here is an incredible oddity that is occurring across the country, and much of it is attributed to not only ignorance, but also a lack of correct information. Now, this may apply to a staggering variety of concepts, yet few are as severe. Food is serious business. This phenomenon, in which we all are literally what we eat, has created a dangerous combination of readily available food designed for profit, not for consumer health. Across this country, people constantly chow down on food without having the slightest clue of the ingredients. High school students vacuum nearly everything in sight on a daily basis without a second thought as to what exactly is disappearing down their gullet. To counter this troubling trend is the new idea of having meal descriptions listed on menus in the cafeteria, which is incredibly beneficial, as students will have the obvious perk of having the necessary information of exactly what they are eating disclosed. There’s also the fact that students should simply care what they, or their parents, are buying. School lunches in general are

illustration by • Yvonne Bertovich often shown in a bad light— dingy, impersonal and albeit smelly—but menu descriptions add some worth and personalization for sure. These changes will be especially helpful for students from lower socioeconomic backgrounds who may get their sole meal each day from our school’s cafeteria. Having a more health-

ful or satisfying lunches in the cafeteria can also ensure that students will most likely be more attentive in their classes for the remainder of the school day. It is also beneficial for those students who suffer from allergies or are simply picky eaters. A more detailed menu can also aid in the speed of processing

through the entire lunch line in a shorter amount of time. Most students come to school for an education, and this can now extend to the lunch line. Students can now learn the components of a variety of specially-crafted sandwiches and salads as if they were at an actual restaurant. Small changes can truly impact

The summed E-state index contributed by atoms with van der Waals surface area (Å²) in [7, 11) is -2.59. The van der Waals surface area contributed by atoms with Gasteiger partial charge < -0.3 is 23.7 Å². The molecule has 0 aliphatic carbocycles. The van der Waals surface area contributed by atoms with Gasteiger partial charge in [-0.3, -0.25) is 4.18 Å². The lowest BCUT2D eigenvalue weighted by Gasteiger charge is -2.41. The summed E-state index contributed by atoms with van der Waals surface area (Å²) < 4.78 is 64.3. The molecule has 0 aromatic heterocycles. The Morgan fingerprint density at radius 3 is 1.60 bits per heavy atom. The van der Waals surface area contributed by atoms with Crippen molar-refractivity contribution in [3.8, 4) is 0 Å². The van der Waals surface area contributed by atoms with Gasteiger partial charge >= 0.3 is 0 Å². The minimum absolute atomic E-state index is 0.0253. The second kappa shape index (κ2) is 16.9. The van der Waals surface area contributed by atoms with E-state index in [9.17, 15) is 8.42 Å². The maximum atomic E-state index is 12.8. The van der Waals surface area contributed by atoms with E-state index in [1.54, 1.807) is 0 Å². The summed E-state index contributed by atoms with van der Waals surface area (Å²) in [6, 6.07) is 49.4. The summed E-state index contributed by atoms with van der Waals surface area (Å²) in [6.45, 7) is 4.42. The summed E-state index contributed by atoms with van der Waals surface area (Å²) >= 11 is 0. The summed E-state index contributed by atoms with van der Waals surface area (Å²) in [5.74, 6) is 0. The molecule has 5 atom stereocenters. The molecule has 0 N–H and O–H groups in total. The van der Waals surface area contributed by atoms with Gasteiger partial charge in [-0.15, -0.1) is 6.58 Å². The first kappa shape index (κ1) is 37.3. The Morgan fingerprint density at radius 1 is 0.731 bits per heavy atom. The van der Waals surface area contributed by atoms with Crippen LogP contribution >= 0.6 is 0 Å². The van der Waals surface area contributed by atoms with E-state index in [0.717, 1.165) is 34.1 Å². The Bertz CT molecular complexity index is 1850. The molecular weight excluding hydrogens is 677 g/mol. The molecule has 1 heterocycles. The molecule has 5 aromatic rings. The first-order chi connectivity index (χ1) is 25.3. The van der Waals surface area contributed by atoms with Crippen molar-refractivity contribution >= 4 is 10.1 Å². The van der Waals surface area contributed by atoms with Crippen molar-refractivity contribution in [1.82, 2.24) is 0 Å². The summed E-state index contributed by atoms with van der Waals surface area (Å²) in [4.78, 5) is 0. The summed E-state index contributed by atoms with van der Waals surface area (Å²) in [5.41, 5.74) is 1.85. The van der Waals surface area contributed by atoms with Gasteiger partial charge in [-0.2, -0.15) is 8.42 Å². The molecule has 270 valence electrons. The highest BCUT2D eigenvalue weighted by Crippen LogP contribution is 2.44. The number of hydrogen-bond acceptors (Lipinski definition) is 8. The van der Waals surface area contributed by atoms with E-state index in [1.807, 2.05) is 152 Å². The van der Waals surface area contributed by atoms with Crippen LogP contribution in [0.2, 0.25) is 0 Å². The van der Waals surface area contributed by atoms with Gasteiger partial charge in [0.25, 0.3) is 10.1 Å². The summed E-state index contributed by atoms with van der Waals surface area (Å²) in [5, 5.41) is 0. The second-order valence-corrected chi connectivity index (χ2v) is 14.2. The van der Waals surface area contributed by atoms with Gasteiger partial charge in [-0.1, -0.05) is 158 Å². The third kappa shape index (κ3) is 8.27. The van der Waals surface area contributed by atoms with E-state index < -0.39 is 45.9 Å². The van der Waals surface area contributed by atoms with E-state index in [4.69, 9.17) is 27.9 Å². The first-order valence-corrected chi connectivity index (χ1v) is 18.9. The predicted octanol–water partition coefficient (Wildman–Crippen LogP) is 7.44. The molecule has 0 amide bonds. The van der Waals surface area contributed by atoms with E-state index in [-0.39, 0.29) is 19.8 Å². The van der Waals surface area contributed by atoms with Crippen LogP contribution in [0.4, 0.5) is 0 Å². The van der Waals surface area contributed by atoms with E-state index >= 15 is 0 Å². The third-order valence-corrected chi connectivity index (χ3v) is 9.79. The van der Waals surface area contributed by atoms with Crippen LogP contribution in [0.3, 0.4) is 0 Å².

the quality of the whole high school experience. Maybe now instead of human vacuums noisily roaming around campus, our school will have a populous of food connoisseurs and healthy habited individuals. As some say, “You are what you eat,” and now some students will actually know what they are.

What would you serve if you ran the cafeteria?


“Rice and beans, mac and cheese, and hamburgers.”




“Tacos with a make-yourown taco bar.”






“Real Spanish food, not like fake stuff.”

P REDATOR 2013-2014

ASHLEY BENJAMIN Print Editor-in-Chief

MARIELLE GOMEZ Co-managing editor



BRANDON GOLDMAN Online Editor-in-Chief


Phone Number (813) 631-4710 ext. 237

AMANDA KIDD Entertainment editor

CATHY PAHL Club editor


NIKKI MORSE Social Media Correspondent


YVONNE BERTOVICH Co-managing editor

OLIVIA MAHANOR Finance manager


Check out our website! Follow us on Twitter! @WHSpredator

“I would serve better chicken, pizza, and seafood.”



he newspaper informs students about events, influences its readers through responsible editorials, entertains through features and brings buyer and seller closer together. As an established open forum for the student body, truth will be the staff’s major goal. These goals are achieved through thorough and responsible reporting. Editorials reflect views of the staff and do not represent views of the school board, administrators, faculty or the student body of Wharton High School. All by-lined articles and artwork reflect the opinions of the writers and artists. Predator encourages letters which constitute a constructive avenue for all opinions. These letters must be signed. The staff reserves the right to edit letters for poor taste, space, libel and grammar. These changes will not affect the content or meaning behind the story. Ad rates are available by calling (813) 631-4710 ext. 264. Advertising which promotes illegal products as labeled by Florida law, opposes any religion, is written in bad taste, includes racial comments or which includes false statements will not be accepted. The Editorial Board has the right to refuse any such ad. Predator is a member of the Florida Scholastic Press Association.

Paul R. Wharton High School